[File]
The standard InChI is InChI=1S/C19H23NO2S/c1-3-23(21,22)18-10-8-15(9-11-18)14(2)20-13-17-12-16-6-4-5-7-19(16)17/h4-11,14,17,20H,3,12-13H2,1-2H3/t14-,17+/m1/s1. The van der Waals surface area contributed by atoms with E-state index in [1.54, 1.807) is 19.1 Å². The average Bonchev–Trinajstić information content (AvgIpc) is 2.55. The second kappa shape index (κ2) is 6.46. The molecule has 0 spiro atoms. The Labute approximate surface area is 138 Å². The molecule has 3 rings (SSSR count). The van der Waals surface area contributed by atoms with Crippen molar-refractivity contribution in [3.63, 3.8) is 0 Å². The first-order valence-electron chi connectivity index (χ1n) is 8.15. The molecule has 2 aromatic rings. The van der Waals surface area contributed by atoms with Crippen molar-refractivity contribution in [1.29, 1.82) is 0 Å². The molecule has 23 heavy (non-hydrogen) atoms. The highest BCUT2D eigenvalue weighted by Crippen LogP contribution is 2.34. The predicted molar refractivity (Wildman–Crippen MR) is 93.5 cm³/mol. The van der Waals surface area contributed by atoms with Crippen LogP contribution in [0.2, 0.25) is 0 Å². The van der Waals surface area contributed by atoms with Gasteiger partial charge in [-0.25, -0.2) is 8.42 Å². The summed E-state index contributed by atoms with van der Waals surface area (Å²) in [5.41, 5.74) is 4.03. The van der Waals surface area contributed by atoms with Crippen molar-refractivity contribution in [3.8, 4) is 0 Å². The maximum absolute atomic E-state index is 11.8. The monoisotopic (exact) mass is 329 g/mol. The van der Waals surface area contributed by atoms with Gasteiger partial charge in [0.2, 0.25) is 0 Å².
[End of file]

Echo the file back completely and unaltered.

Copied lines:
The standard InChI is InChI=1S/C19H23NO2S/c1-3-23(21,22)18-10-8-15(9-11-18)14(2)20-13-17-12-16-6-4-5-7-19(16)17/h4-11,14,17,20H,3,12-13H2,1-2H3/t14-,17+/m1/s1. The van der Waals surface area contributed by atoms with E-state index in [1.54, 1.807) is 19.1 Å². The average Bonchev–Trinajstić information content (AvgIpc) is 2.55. The second kappa shape index (κ2) is 6.46. The molecule has 0 spiro atoms. The Labute approximate surface area is 138 Å². The molecule has 3 rings (SSSR count). The van der Waals surface area contributed by atoms with Crippen molar-refractivity contribution in [3.63, 3.8) is 0 Å². The first-order valence-electron chi connectivity index (χ1n) is 8.15. The molecule has 2 aromatic rings. The van der Waals surface area contributed by atoms with Crippen molar-refractivity contribution in [1.29, 1.82) is 0 Å². The molecule has 23 heavy (non-hydrogen) atoms. The highest BCUT2D eigenvalue weighted by Crippen LogP contribution is 2.34. The predicted molar refractivity (Wildman–Crippen MR) is 93.5 cm³/mol. The van der Waals surface area contributed by atoms with Crippen LogP contribution in [0.2, 0.25) is 0 Å². The van der Waals surface area contributed by atoms with Gasteiger partial charge in [-0.25, -0.2) is 8.42 Å². The summed E-state index contributed by atoms with van der Waals surface area (Å²) in [5.41, 5.74) is 4.03. The van der Waals surface area contributed by atoms with Crippen molar-refractivity contribution in [3.8, 4) is 0 Å². The maximum absolute atomic E-state index is 11.8. The monoisotopic (exact) mass is 329 g/mol. The van der Waals surface area contributed by atoms with Gasteiger partial charge in [0.2, 0.25) is 0 Å².